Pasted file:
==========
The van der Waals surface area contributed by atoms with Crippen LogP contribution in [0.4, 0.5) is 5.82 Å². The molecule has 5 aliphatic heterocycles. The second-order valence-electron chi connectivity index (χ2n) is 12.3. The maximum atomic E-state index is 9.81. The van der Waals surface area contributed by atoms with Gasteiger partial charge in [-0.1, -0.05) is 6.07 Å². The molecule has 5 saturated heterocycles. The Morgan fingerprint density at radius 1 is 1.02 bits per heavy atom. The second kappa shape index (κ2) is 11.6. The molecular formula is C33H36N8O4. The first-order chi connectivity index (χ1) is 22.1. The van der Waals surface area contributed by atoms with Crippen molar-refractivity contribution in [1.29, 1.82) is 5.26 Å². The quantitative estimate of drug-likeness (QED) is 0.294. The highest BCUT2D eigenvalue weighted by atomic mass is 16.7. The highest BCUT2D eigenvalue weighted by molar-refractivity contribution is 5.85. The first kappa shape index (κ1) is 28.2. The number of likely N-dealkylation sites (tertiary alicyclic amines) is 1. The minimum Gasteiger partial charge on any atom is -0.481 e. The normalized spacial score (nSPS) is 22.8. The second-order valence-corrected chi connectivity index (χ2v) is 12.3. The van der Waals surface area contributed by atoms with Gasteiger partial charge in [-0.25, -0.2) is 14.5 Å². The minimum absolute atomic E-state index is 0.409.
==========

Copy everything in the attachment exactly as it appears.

The van der Waals surface area contributed by atoms with Crippen LogP contribution in [0.4, 0.5) is 5.82 Å². The molecule has 5 aliphatic heterocycles. The second-order valence-electron chi connectivity index (χ2n) is 12.3. The maximum atomic E-state index is 9.81. The van der Waals surface area contributed by atoms with Gasteiger partial charge in [-0.1, -0.05) is 6.07 Å². The molecule has 5 saturated heterocycles. The Morgan fingerprint density at radius 1 is 1.02 bits per heavy atom. The second kappa shape index (κ2) is 11.6. The molecular formula is C33H36N8O4. The first-order chi connectivity index (χ1) is 22.1. The van der Waals surface area contributed by atoms with Crippen molar-refractivity contribution in [1.29, 1.82) is 5.26 Å². The quantitative estimate of drug-likeness (QED) is 0.294. The highest BCUT2D eigenvalue weighted by atomic mass is 16.7. The highest BCUT2D eigenvalue weighted by molar-refractivity contribution is 5.85. The first kappa shape index (κ1) is 28.2. The number of likely N-dealkylation sites (tertiary alicyclic amines) is 1. The minimum Gasteiger partial charge on any atom is -0.481 e. The normalized spacial score (nSPS) is 22.8. The second-order valence-corrected chi connectivity index (χ2v) is 12.3. The van der Waals surface area contributed by atoms with Gasteiger partial charge in [-0.25, -0.2) is 14.5 Å². The minimum absolute atomic E-state index is 0.409.